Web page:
Credit Reporting

The number one draw of a secured credit card is to rebuild your credit score so you can get better financial products. There are three major credit bureaus in the United States. A card that reports to all three credit bureaus will increase your score quicker, while a card that doesn’t report to anyone won’t increase your score at all.

The Downsides

As mentioned, all secured credit cards require you to pay a deposit. When you’re in a financially tricky situation, it can be hard to find the funds for this. Search for a card with a lower starting deposit, and keep in mind that many institutions will let you add to this amount moving forward.

As with all banking products, there are fees to watch out for. If you aren’t careful in choosing your company you can end up paying fees that wipe out you deposit within a few short months. Steer clear of application fees wherever possible, and if you do choose to pay them make sure the benefits of the card outweigh the initial buy in costs.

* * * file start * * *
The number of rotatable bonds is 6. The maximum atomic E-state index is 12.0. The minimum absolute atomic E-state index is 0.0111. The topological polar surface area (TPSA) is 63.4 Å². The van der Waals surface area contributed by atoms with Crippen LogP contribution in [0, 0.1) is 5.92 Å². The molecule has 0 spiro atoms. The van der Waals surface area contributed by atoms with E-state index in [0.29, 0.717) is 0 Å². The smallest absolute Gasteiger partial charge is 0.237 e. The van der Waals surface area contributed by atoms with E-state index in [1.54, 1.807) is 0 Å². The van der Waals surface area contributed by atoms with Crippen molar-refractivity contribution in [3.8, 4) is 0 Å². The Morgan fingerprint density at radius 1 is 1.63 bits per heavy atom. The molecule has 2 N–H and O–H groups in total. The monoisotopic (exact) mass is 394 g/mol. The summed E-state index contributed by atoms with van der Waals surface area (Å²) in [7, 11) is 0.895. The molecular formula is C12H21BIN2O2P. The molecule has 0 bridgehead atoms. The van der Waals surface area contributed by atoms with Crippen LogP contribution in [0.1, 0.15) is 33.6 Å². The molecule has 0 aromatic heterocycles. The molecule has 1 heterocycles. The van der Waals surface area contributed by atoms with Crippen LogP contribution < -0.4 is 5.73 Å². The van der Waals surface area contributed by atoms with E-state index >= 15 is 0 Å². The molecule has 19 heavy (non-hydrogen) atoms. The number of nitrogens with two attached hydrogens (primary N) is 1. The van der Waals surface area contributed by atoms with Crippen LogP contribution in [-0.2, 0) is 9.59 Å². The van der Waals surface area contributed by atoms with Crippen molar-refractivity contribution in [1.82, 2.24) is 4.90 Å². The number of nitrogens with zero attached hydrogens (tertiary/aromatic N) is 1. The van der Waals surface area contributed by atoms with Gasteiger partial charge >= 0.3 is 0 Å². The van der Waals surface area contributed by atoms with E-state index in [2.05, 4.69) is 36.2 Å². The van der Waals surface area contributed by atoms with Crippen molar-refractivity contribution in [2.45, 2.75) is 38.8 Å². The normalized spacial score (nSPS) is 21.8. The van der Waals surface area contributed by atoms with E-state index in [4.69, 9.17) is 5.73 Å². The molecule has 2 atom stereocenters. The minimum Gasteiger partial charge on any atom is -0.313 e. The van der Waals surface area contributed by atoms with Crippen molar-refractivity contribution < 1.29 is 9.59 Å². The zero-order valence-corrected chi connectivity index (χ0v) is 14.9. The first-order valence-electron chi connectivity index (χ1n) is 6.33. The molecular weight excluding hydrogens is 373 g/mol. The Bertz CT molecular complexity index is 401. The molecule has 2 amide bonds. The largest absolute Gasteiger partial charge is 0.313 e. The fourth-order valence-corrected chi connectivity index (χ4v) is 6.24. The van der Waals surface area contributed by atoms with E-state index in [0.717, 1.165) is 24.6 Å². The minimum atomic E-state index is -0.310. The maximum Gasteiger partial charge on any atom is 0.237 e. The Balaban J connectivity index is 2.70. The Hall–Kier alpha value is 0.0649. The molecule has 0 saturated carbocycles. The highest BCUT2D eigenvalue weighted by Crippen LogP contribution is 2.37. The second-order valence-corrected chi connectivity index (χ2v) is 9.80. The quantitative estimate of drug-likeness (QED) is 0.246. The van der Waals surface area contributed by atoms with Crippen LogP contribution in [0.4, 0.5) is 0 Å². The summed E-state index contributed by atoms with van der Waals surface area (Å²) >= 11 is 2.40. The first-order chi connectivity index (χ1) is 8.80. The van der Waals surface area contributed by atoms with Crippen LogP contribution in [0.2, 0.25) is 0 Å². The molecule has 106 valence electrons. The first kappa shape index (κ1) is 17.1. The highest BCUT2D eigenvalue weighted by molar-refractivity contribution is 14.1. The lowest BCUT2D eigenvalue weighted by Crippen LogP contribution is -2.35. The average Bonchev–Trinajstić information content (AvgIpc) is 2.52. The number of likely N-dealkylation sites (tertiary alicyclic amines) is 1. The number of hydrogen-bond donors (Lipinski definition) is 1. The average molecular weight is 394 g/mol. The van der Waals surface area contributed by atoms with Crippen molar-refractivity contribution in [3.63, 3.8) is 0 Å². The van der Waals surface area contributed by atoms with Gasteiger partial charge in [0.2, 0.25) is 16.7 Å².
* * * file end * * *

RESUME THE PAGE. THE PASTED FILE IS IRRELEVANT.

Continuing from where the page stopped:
Lastly, most secured cards will charge higher interest rates and offer minimal rewards. This means that secured cards aren’t a long-time financial product, but something that can be highly useful in the right circumstances.

While there are many downsides and your credit line is limited by the amount you can deposit, secured credit cards are an excellent tool for getting back on your feet, or taking your first steps into building a credit score.